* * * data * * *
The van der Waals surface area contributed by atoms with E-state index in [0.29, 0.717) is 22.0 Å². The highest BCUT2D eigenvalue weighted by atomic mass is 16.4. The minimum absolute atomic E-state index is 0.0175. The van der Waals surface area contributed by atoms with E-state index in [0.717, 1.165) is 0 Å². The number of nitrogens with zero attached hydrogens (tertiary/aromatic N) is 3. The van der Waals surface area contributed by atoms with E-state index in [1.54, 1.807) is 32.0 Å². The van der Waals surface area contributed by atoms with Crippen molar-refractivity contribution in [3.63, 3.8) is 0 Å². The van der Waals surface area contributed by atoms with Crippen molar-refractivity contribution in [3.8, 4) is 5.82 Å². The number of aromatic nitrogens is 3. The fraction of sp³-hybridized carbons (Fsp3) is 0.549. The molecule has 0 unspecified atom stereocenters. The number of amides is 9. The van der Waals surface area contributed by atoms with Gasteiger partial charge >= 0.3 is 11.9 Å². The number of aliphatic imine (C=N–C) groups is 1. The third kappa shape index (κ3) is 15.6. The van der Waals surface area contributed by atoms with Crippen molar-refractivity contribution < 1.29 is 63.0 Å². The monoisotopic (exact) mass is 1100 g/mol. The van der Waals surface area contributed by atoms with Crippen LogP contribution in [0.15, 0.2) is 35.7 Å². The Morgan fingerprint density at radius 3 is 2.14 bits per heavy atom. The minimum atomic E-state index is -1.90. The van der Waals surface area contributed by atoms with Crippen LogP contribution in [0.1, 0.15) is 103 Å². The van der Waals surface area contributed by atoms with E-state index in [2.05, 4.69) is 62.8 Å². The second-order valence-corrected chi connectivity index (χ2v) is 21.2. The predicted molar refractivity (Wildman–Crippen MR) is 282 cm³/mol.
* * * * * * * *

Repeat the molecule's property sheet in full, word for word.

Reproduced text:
The van der Waals surface area contributed by atoms with E-state index in [0.29, 0.717) is 22.0 Å². The highest BCUT2D eigenvalue weighted by atomic mass is 16.4. The minimum absolute atomic E-state index is 0.0175. The van der Waals surface area contributed by atoms with E-state index in [0.717, 1.165) is 0 Å². The number of nitrogens with zero attached hydrogens (tertiary/aromatic N) is 3. The van der Waals surface area contributed by atoms with E-state index in [1.54, 1.807) is 32.0 Å². The van der Waals surface area contributed by atoms with Crippen molar-refractivity contribution in [3.63, 3.8) is 0 Å². The van der Waals surface area contributed by atoms with Crippen molar-refractivity contribution in [3.8, 4) is 5.82 Å². The number of aromatic nitrogens is 3. The fraction of sp³-hybridized carbons (Fsp3) is 0.549. The molecule has 0 unspecified atom stereocenters. The number of amides is 9. The van der Waals surface area contributed by atoms with Gasteiger partial charge >= 0.3 is 11.9 Å². The number of aliphatic imine (C=N–C) groups is 1. The third kappa shape index (κ3) is 15.6. The van der Waals surface area contributed by atoms with Crippen molar-refractivity contribution < 1.29 is 63.0 Å². The monoisotopic (exact) mass is 1100 g/mol. The van der Waals surface area contributed by atoms with Crippen LogP contribution in [0.15, 0.2) is 35.7 Å². The Morgan fingerprint density at radius 3 is 2.14 bits per heavy atom. The minimum atomic E-state index is -1.90. The van der Waals surface area contributed by atoms with Crippen LogP contribution in [0.1, 0.15) is 103 Å². The van der Waals surface area contributed by atoms with E-state index in [2.05, 4.69) is 62.8 Å². The second-order valence-corrected chi connectivity index (χ2v) is 21.2. The predicted molar refractivity (Wildman–Crippen MR) is 282 cm³/mol.